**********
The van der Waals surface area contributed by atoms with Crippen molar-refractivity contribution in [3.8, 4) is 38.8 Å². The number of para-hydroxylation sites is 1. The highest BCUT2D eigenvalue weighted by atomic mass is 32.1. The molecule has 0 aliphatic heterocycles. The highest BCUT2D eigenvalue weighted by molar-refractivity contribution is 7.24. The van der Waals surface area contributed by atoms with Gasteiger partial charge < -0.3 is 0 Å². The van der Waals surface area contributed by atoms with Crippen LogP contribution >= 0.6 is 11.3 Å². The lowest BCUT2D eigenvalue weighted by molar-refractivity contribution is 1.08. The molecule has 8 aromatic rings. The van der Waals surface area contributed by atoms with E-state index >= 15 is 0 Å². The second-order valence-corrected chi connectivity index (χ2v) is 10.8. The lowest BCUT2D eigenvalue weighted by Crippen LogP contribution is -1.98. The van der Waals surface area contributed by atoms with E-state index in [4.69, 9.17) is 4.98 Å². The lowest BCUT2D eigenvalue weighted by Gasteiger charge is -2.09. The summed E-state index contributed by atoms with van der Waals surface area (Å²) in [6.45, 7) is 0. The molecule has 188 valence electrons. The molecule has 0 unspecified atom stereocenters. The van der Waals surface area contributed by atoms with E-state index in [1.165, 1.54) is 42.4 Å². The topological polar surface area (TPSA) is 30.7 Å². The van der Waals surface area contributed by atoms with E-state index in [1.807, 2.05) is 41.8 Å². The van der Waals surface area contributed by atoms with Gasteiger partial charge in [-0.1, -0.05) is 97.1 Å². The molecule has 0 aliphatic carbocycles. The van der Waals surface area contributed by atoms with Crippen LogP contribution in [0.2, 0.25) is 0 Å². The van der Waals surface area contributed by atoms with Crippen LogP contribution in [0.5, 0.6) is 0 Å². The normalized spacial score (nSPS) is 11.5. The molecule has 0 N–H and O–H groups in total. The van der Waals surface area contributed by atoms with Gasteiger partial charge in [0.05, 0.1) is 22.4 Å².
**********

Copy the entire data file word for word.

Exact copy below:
The van der Waals surface area contributed by atoms with Crippen molar-refractivity contribution in [3.8, 4) is 38.8 Å². The number of para-hydroxylation sites is 1. The highest BCUT2D eigenvalue weighted by atomic mass is 32.1. The molecule has 0 aliphatic heterocycles. The highest BCUT2D eigenvalue weighted by molar-refractivity contribution is 7.24. The van der Waals surface area contributed by atoms with Gasteiger partial charge < -0.3 is 0 Å². The van der Waals surface area contributed by atoms with Crippen LogP contribution >= 0.6 is 11.3 Å². The lowest BCUT2D eigenvalue weighted by molar-refractivity contribution is 1.08. The molecule has 8 aromatic rings. The van der Waals surface area contributed by atoms with E-state index >= 15 is 0 Å². The second-order valence-corrected chi connectivity index (χ2v) is 10.8. The lowest BCUT2D eigenvalue weighted by Crippen LogP contribution is -1.98. The van der Waals surface area contributed by atoms with E-state index in [4.69, 9.17) is 4.98 Å². The lowest BCUT2D eigenvalue weighted by Gasteiger charge is -2.09. The summed E-state index contributed by atoms with van der Waals surface area (Å²) in [6.45, 7) is 0. The molecule has 188 valence electrons. The molecule has 0 unspecified atom stereocenters. The van der Waals surface area contributed by atoms with E-state index in [1.165, 1.54) is 42.4 Å². The topological polar surface area (TPSA) is 30.7 Å². The van der Waals surface area contributed by atoms with E-state index in [1.807, 2.05) is 41.8 Å². The van der Waals surface area contributed by atoms with Gasteiger partial charge in [-0.1, -0.05) is 97.1 Å². The molecule has 0 aliphatic carbocycles. The van der Waals surface area contributed by atoms with Crippen LogP contribution in [0.2, 0.25) is 0 Å². The van der Waals surface area contributed by atoms with Crippen LogP contribution in [0.5, 0.6) is 0 Å². The normalized spacial score (nSPS) is 11.5. The molecule has 0 N–H and O–H groups in total. The van der Waals surface area contributed by atoms with Gasteiger partial charge in [0.05, 0.1) is 22.4 Å².